Panel judges were picked from the attending crowd, guest performers competed in various categories and emcees also served as unofficial DJs. That’s what you missed at the Vogue Ball last Friday, Oct. 14 — an annual event by SHADES, an on-campus organization serving LGBTQA+ students of color.
This is the second installment of the Vogue Ball, which aims to connect the campus community to local drag and performance culture, as well as create a safe space to explore and enjoy the art of performances. The local drag scene was represented by two guest artists, Paris Lurux and Yvoni Amór. Lurux had been a welcomed guest at the last SHADES event, the Sex Carnival. Although this was her first on-campus event, Amór also brought a mind-blowing performance with powerful dancing and all the splits, kicks and dips one can do. The show also had Derek Jorden, the resident director at Bingham Hall, as their main emcee.
The first category was Butch Queen Realness, which portrays “a gay male that is neither extremely feminine nor extremely masculine and can easily portray both mannerisms,” according to Jorden. Contestants walked from outside of the room to the crowd, before introducing themselves. They were made to “appeal” to the judges for an additional 30 seconds under the strong encouragement of the emcee. The judges gave scores on a scale of 10, with the highest scorer deemed the winner and receiving a commemorated trophy.
The next two categories’ contestants were picked liberally from among the attendees. The first category, a catwalk focusing on outfits, was judged based on the crowds’ loudness. The final two favorites were split between an exacting handmade jumpsuit and a goth matrix-esque outfit, with the winner being the goth fit. Joskarly Fermin Rodriguez, winner of the category and a junior majoring in Italian, described how she prepared for her performance.
“I watched some vogue videos to get an idea of what I could do and the types of dances done,” Rodriguez said. “I listened to the song for my scene a couple times the night before and honestly I just vibed with the music day of. The Vogue Ball was different in the sense that everything was improvised, and no prior practice was really had.”
The Vogue category started with a WandaVision-themed performance, fitting for the Halloween season. An attendee from the crowd and the two guest performers also joined this category, with the attendee being the surprising hidden talent who snatched the trophy.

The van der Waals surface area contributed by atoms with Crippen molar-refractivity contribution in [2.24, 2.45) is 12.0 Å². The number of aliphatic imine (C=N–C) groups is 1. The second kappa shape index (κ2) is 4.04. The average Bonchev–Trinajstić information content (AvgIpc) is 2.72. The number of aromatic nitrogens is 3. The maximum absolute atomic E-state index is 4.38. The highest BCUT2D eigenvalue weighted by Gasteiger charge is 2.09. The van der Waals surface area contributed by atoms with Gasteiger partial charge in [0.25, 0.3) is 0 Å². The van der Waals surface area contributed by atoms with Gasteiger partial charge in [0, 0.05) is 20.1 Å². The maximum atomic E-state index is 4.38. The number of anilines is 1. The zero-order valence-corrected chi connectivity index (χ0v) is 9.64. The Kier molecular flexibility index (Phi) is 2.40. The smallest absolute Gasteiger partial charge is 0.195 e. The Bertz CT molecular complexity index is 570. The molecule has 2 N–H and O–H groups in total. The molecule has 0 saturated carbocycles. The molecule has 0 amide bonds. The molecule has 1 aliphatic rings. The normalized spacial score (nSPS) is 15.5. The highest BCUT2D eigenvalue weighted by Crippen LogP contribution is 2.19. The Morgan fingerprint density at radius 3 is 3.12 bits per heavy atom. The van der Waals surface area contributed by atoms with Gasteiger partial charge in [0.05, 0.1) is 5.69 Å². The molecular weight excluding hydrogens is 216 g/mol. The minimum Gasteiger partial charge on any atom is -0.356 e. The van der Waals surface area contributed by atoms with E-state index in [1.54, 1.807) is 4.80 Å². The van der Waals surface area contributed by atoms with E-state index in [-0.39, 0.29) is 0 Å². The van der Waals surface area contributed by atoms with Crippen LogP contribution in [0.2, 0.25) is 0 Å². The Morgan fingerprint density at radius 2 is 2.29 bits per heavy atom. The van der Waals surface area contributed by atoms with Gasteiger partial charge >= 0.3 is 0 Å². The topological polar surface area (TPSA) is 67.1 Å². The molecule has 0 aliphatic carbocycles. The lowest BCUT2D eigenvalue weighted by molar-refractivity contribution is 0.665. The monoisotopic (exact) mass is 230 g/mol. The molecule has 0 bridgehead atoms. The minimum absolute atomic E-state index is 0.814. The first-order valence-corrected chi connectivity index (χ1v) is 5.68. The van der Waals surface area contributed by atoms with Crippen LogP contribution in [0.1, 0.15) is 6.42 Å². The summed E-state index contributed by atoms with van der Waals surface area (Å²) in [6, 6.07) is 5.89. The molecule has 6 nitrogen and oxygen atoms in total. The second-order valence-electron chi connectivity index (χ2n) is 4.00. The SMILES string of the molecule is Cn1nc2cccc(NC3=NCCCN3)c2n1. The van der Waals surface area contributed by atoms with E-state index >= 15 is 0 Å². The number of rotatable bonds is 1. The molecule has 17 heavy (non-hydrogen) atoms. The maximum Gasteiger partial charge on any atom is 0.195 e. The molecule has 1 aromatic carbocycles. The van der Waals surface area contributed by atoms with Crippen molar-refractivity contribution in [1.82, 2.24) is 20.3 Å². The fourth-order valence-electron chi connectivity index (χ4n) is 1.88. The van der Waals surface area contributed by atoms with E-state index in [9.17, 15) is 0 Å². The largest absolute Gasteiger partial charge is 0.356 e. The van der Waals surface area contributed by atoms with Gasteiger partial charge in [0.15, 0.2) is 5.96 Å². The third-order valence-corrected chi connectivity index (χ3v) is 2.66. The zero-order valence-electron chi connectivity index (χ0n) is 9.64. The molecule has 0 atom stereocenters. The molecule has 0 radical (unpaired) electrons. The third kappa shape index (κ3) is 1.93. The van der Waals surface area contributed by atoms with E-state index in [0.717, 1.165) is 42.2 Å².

The Runway category was the closing competition, judged based on the participants’ ability to walk like supermodels. The first few contestants walked with a controlled magnetism and dramatic movements that drew attention to them and their personalities, regardless of their outfits. There was a light-hearted duo performance that portrayed youthful love, and the last participant, who brought a competitive car racing outfit complete with a helmet. This was the only category where the judges gave 10s across the board. Rodriguez spoke about her experience post-show.
“I feel really great, appreciative of SHADES for letting me be a part of this,” Rodriguez said. “I felt like I was simply having fun with my performance.”
A closing lip sync performance was given by Lurux, in which the SHADES E-Board gave her the final trophy as a token of their appreciation. The Vogue Ball closed as a smashing success, especially in creating an intimate atmosphere with little separation between performers, attendees and staff. At any point, someone from the crowd could join the show and earn a trophy.
Harper-Leighton Scott, the vice president of SHADES and a junior majoring in political science, shared her feelings after the event.
“I’m feeling great post-show,” Scott said. “It was a good turnout for the event, everyone enjoyed themselves and there was a lot of support for the student performers. Most of them are new to ballroom culture. It is great to see hard work pay off on something like this.”